The height of drop is accentuated in the spiral as the flowerbed is raised. This means in some place the track is over 2ft above ground level. To do this I have used piers made from 3ft kerb edges stood on their ends and clad in slate. Before cladding I slit the tops of the piers with an angle grinder to take aluminium track supports. The photos show this better but I formed an aluminium girder from 2" wide strip and 45mm spacers. This was pure fluke as I had ordered 1 3/4" box but they had to substitute 45mm as it was out of stock, this now meant I could use curve templates from Jims Models to space the aluminium whilst forming curves! The spacers have half inch tube riveted to the top for track supports.  I've still to work out how I am going to add support posts but the straight elements will have truss girder sides like the approach bridges on the long bridge in the photo. I have been selling these truss bridges on ebay (shameless plug!!) for a while now.


The station in the flowerbed is a harbour station with a sea of babies tears/ mind your own business.  At this stage Fairway is an island somewhere in the Bristol channel and could be Welsh or could be English. If Welsh it will probably be Gard Gerrag but we will see. The facilities here are minimal. A small unloading dock (in the process of being built), a small goods shed and a short siding serving a permanent way department i.e. a corrugated shed that has yet to be built and inspired by a drawing in a recent SMT(147). All imports and exports go through the harbour.  The sea is rich in mackerel and these are canned inland before shipping back out. There is an aquarium gravel mine on the mainland and this has rich veins of red, white and blue ore that are exported. Other than a dairy it is general merchandise that is moved by rail.


Having to lift up track to allow the harbour branch gave the opportunity to remodel the station where it branches off. Creating a new loop at 45 degrees to the old station has given me a crossover in the (insulated for playmobil days) loop. This means any train from the harbour can do two circuits before returning to the harbour. Facilities at this yet to be named station (Milbridge Junction?) are a cattle dock and a goods shed. Beyond the station there is a two foot radius curve to the quarry and three sidings for the wagons that serve it. The dairy is situated just as you leave this station. The narrow running lines behind the patio mean that any buildings will be in low relief.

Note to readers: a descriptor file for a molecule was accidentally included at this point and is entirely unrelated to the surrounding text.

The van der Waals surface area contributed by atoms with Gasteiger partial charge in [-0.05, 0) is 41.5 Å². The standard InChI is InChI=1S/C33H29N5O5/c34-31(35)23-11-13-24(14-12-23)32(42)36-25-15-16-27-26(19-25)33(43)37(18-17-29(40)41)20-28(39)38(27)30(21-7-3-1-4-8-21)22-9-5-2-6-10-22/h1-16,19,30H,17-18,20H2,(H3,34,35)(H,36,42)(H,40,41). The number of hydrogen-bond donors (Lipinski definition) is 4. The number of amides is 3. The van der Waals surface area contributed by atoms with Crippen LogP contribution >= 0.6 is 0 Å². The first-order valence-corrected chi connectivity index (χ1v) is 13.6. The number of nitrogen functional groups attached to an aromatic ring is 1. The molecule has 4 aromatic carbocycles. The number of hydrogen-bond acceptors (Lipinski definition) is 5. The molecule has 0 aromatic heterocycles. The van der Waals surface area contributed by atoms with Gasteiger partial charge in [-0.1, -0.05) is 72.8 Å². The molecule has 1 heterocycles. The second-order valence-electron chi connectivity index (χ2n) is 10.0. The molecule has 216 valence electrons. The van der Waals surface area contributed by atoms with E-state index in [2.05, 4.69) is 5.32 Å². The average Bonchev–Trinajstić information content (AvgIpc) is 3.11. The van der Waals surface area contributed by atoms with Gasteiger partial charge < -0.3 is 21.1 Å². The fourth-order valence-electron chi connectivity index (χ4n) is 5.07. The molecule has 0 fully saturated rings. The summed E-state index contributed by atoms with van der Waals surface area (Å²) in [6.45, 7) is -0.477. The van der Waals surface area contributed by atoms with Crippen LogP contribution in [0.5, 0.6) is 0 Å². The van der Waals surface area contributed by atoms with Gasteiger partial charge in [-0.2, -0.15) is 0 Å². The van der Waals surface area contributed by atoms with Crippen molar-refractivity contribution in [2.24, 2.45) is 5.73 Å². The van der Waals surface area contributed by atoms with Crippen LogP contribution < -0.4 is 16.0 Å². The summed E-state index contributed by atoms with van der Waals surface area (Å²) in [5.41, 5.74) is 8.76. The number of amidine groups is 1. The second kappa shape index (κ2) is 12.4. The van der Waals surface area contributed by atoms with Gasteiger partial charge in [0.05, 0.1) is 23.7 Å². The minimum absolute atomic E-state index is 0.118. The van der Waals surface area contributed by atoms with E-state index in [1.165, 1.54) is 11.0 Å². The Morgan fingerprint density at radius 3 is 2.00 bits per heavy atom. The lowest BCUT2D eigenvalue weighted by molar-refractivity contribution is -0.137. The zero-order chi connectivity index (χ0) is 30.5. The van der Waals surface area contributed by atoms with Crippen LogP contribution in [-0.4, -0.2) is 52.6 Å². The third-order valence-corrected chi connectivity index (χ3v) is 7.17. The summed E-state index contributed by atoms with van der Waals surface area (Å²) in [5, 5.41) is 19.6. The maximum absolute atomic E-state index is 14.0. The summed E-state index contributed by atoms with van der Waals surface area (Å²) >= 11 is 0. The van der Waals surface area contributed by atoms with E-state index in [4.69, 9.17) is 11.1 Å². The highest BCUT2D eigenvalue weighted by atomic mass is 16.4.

Heading towards the storage shed we pass another siding that will eventually handle breakdown crane.  There is small engine shed as we enter another station requiring a name.  Luckily I have used r3 and r2 curves on the narrow straights meaning I can remodel the engine shed layout without too much trouble. That said, I would like to replace the siding on an angle to a 14" turntable. The station here has two sidings, one to a goods shed and the second to.....not sure yet. It could be a carriage siding or a bay platform. I plan to build a footbridge and have platforms either side although it must be heartbreaking to miss your train and see it reappear on the other side 30 seconds later!

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Post by bazzer42 » Thu Aug 14, 2014 10:09 pm

Sorry about the amount of typing. The internet availability on the patio was sketchy to say the least so I ended up pouring my heart out onto electric paper. I will post a tour of the line as it stands.
Last edited by bazzer42 on Thu Aug 14, 2014 10:31 pm, edited 1 time in total.

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Post by bazzer42 » Thu Aug 14, 2014 10:20 pm

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These photos show the narrow strip from the shed to where the lines diverge to make a bigger loop at the end of the garden. At this point we are entering Milbridge (?) Station.

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Post by bazzer42 » Thu Aug 14, 2014 10:29 pm

Here is the exit from the shed that I somehow dropped off the last posting.



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A few more recent shots of Milbridge.